Creed draws on the entire Rocky canon’s rich history to reinvigorate an ailing franchise…

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Whilst Rocky Balboa was no disgrace, it did feel like a franchise on it’s knees as believability was at all time low. What better way then for Sylvester Stallone to claw back some credibility by relinquishing some control on his most beloved invention and allowing up and coming director Ryan Coogler the chance to breath some life into a legend.

Coogler’s only previous feature film was the powerful and affecting Fruitvale Station. In sticking with Michael B. Jordan from that film, Coogler has a genuine future star in the eponymous role and it is Jordan who keeps things grounded in the more emotionally taxing scenes.

Much has been made of Sly’s surprising Oscar nomination and whilst it has a slight tinge of lifetime achievement award about it there is no denying that Stallone now has so much emotionally invested in this character. In a lifetime of returning to Rocky Balboa, Stallone can share The Italian Stallion’s heartbreak and world-weariness and this makes for a strong and nuanced performance.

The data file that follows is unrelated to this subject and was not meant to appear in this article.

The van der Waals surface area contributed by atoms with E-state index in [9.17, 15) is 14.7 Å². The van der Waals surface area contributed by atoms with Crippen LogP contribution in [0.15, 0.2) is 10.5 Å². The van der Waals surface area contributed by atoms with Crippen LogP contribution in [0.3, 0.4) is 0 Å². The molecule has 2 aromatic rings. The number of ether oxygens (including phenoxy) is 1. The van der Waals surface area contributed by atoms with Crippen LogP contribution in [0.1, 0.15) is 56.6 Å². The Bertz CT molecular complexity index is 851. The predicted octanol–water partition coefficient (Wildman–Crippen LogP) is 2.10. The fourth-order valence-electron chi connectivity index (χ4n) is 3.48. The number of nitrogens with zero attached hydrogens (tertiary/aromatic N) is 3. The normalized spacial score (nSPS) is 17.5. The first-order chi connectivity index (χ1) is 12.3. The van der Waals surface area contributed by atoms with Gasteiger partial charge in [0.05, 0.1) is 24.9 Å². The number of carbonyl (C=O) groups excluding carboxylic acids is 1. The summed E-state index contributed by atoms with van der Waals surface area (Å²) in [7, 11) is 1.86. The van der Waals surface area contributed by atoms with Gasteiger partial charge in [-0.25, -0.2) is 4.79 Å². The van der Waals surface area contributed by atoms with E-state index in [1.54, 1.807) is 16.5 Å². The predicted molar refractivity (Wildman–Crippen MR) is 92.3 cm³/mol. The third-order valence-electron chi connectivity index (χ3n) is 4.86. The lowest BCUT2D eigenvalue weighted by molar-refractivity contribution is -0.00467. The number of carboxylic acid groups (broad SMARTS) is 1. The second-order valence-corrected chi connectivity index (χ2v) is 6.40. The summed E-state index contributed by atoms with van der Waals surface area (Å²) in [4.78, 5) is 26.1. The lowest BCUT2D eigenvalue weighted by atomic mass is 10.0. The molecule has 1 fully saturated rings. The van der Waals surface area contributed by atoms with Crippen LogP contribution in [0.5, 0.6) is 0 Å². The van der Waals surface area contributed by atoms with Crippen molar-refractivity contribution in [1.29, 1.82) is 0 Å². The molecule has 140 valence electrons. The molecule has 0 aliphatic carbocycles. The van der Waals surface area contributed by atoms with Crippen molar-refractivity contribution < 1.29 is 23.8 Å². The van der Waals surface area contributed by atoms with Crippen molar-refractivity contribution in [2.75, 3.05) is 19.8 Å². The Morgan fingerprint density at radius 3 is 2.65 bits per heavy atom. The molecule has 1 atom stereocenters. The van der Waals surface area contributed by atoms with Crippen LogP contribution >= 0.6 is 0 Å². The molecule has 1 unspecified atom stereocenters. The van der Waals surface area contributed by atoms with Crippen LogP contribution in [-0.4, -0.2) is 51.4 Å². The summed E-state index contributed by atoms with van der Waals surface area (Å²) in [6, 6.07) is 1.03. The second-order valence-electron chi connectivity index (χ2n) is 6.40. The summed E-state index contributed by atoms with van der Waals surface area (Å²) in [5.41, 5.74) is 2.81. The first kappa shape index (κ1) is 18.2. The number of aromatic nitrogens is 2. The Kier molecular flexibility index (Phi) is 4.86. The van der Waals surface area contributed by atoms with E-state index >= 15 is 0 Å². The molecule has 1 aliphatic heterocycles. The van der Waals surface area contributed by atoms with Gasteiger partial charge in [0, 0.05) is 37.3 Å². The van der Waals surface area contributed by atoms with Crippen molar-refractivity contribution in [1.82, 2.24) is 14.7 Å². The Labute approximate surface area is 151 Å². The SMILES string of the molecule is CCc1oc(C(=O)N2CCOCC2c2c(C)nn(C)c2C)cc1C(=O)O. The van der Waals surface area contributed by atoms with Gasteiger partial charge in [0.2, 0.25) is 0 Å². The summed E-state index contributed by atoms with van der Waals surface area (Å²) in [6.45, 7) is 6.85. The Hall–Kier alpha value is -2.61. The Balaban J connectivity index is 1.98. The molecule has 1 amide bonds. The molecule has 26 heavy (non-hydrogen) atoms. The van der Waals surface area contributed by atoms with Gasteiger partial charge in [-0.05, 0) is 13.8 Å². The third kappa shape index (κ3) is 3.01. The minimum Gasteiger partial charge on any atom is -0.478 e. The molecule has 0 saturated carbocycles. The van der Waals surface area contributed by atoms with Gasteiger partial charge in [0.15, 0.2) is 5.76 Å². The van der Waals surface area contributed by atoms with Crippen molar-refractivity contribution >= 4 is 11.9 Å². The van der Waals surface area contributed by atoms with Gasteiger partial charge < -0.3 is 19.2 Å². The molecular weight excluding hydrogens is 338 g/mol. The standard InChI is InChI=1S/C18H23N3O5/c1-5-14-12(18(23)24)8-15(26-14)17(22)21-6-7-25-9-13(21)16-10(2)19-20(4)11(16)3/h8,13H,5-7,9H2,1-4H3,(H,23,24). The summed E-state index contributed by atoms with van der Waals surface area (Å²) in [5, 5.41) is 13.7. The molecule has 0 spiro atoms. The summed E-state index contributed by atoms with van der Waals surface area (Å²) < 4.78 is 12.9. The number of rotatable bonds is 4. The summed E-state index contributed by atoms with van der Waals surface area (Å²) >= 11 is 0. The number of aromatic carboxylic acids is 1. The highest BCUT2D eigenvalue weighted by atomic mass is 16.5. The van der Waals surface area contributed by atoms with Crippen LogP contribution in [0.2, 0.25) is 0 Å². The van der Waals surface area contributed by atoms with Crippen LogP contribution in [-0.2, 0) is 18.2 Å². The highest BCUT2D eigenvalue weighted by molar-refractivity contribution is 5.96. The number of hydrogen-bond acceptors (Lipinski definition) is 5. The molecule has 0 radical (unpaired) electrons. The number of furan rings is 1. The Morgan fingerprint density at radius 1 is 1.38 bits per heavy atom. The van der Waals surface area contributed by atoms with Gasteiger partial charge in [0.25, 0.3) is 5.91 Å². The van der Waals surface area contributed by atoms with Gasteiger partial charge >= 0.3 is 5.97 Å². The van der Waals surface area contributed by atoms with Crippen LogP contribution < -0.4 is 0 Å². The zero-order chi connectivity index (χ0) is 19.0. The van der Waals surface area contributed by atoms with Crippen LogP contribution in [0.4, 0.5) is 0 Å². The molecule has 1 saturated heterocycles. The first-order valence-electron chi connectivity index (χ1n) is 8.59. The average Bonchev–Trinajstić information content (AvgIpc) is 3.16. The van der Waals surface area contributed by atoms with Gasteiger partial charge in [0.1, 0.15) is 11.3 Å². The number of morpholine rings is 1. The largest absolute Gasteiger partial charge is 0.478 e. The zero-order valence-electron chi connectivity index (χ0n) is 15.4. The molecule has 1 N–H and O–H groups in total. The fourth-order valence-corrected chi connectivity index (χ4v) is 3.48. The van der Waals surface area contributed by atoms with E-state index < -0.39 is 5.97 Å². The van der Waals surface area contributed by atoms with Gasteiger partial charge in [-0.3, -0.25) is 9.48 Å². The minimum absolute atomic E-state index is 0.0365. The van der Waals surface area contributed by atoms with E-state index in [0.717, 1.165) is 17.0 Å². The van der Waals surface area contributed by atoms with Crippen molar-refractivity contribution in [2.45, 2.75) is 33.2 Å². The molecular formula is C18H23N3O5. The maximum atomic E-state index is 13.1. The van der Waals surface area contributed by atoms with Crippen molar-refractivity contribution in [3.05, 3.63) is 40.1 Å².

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where it all began

Creed falls down somewhat in the supporting cast. Aside from a spirited turn from Tessa Thompson, Creed badly misses a Paulie or a Mickey or indeed an Apollo Creed. Real life boxer Tony Bellew brings some realism and gravitas to the actual boxing scenes but as an antagonist he is largely forgettable. Obviously being a Rocky film the fighting isn’t too realistic but this is a series trademark as much as a training montage and Apollo’s red, white and blue shorts.

In looking back through the entire Rocky franchise, Coogler, Stallone and Michael B. Jordan have pushed Creed forwards to the point where a sequel would not only be welcome but also highly anticipated.

Ding. Ding.